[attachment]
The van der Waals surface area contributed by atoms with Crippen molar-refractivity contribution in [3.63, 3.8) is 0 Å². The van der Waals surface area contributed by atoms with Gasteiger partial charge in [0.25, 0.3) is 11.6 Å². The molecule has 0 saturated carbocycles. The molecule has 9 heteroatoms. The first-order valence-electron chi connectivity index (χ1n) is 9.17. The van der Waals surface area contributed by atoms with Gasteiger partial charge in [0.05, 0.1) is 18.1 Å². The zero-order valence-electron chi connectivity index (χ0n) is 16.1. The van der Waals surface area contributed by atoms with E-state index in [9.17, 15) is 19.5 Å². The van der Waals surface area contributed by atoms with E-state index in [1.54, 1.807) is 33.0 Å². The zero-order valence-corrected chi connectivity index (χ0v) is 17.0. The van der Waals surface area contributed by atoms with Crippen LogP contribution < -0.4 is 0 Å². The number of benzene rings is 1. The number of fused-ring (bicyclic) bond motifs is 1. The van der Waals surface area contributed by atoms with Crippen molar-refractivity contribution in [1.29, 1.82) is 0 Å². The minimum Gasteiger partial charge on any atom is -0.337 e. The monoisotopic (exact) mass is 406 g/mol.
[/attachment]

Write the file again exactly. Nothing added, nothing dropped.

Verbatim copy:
The van der Waals surface area contributed by atoms with Crippen molar-refractivity contribution in [3.63, 3.8) is 0 Å². The van der Waals surface area contributed by atoms with Gasteiger partial charge in [0.25, 0.3) is 11.6 Å². The molecule has 0 saturated carbocycles. The molecule has 9 heteroatoms. The first-order valence-electron chi connectivity index (χ1n) is 9.17. The van der Waals surface area contributed by atoms with Gasteiger partial charge in [0.05, 0.1) is 18.1 Å². The zero-order valence-electron chi connectivity index (χ0n) is 16.1. The van der Waals surface area contributed by atoms with E-state index in [9.17, 15) is 19.5 Å². The van der Waals surface area contributed by atoms with E-state index in [1.54, 1.807) is 33.0 Å². The zero-order valence-corrected chi connectivity index (χ0v) is 17.0. The van der Waals surface area contributed by atoms with Crippen LogP contribution < -0.4 is 0 Å². The number of benzene rings is 1. The number of fused-ring (bicyclic) bond motifs is 1. The van der Waals surface area contributed by atoms with Crippen molar-refractivity contribution in [1.29, 1.82) is 0 Å². The minimum Gasteiger partial charge on any atom is -0.337 e. The monoisotopic (exact) mass is 406 g/mol.